I want to drive from Tijuana to Cabo San Lucas but I've heard of people being pulled over by corrupt cops and being hassled by people on the peninsula. I speak fluent Spanish and I'm pretty street smart. Should I be worried?
The mordida (nibble) is unfortunately deeply ingrained in Mexico, although mostly a feature of local police and not the federal police or the military, and there are various anti-corruption initiatives at work in the larger cities.
Generally, the interaction involves being pulled over for a traffic offense like speeding or not wearing a seat belt. The driver is warned of some exaggerated penalty for some exaggerated offense, then suggested to get the fine reduced for a consideration of a few hundred pesos. There are very few stories, however, of more serious harassment. A dirty cop is out for cash, not blood, so a play for time may encourage him to move on to another target.
There are plain vanilla ticket traps all over, as there are in Canada and the U.S., and legitimate checkpoints set up by the military and federal police, so it's good to be aware of local laws (e.g. tinted windows are illegal in Tijuana unless you have proof of manufacturer installation) and to follow the standard tips for dealing with law enforcement in any country:
On federal highways and in the larger cities (Tijuana, Ensenada, etc.) you will have written traffic tickets; elsewhere, however, the officer will take your license and escort you to the police station. Any solicitation for a bribe will take place before you get to the police station, of course, so if you can play for time, the dirty cop will get impatient and let you go. Knowing Spanish helps mainly in that the dirty cop would fear that you know of recourse to the Sindicata or other authority.
If you do go to the station, you will meet the juez calificador (a kind of municipal judge) who will review the charge. If you feel the charge is unfair, you can appeal to the judge. There is a discount on the ticket if you pay early.
If you have been solicited for a bribe, by all means report it to the authorities. The Sindicata (think: Internal Affairs), the local mayor, the governor, and the consul would be a good start.
Baja Insider magazine has an interesting 2010 article with some tips on avoiding or minimizing your mordida exposure: http://www.bajainsider.com/driving-baja/policecorruptionbaja.html
Above all, remember that the greatest risks of driving in Baja California come not from drug cartels, banditos, or corrupt police, but from the road itself. The roads are often narrow, isolated, in disrepair or under construction, or being crossed by cattle or horses, and likely some combination of the above. It is best to stick to the toll roads (which are better maintained and controlled), to drive during daylight hours only, to keep your fuel topped off, and to drive slowly.
These are some tips based on my own experience driving extensively in Mexico (although not so much specifically along the Baja peninsula)
*The only time I argued with an officer was when I was threatened with being arrested for having a torn vehicle registration (See #2 below). I knew I was in the right, and I read the rules directly to him, which said unregistered vehicles were subject to a fine and impounding, but not jail.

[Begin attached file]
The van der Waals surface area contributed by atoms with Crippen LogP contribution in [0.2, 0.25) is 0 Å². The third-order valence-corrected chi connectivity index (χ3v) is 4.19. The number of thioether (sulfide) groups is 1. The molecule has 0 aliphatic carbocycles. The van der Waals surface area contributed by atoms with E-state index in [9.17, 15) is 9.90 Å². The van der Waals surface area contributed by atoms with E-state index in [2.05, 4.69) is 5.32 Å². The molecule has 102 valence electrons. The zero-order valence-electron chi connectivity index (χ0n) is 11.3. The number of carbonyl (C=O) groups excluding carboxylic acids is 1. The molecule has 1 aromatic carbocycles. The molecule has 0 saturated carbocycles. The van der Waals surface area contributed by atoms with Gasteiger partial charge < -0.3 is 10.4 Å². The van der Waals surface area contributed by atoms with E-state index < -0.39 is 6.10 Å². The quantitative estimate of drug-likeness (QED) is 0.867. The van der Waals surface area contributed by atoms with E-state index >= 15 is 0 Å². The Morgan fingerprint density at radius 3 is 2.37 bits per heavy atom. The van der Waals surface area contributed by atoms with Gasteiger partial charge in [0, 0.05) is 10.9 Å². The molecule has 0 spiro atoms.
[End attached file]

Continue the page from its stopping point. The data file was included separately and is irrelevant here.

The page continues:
Following is a summary of my run-ins with the police (and in one case, psuedo-police) in Mexico.
I hitchhiked from northern Baja to La Paz. I had no problems.
Outside of Tijuana and the resorts in Cabo, Baja is mostly desolate and remote, and I would not expect any problems with the police. Instead, expect the desolate beauty of the desert, and hospitality and respect from the locals (assuming you show the same).
In Tijuana itself, I'd guess that anything could happen.
Your ability to speak Spanish fluently will help greatly should you get into trouble.
My experiences in Baja and BCS have run directly contrary to the folklore about corruption in Mexico. I drove the peninsula, eschewing warnings against driving at night, with only a few regrets.
It is a much longer drive than it appears on a map. Infrastructure is uneven. You may assume that it's a very relaxed, two day trip if you're accustomed to the interstate highway system in the US. There are no straight shots and average speed may be only 35mph. Over 1100 miles, that's quite a journey.
My realistic fears at night would include fatigue on very narrow, elevated roads leading to a minor wreck, and the presence of cattle reclining on the warm road surfaces at night. A smaller car is better. Popular cars, even if they're completely stock, look like Baja Beetles. The VW Crossfox is practical, as are very small trucks with good suspension. Federales are present at checkpoints, polite, professional, and usually speak some English.
If you drive at night, you will see some of the most beautiful and tranquil landscapes, sunrises and sunsets, that your imagination could conjure. The people in the smaller towns do not anticipate tourists, they are usually kind and humble and excited to meet strangers, I didn't encounter much xenophobia.
It is my opinion that the worst parts of BCS are safer than the best parts of California. Crime is usually a story about poverty, and very annoying, but seldom violent.
There have been a number of measures in the last couple of years to reform law enforcement and the legal system, a national Gendarmerie (paramilitary police force after the model of France) has been established. BCS was already pretty good, some of this is symbolic but it does give Mexico cause to take pride.
Well-known tourist areas tend to be the areas of highest crime. If you are looking for it, you will find it.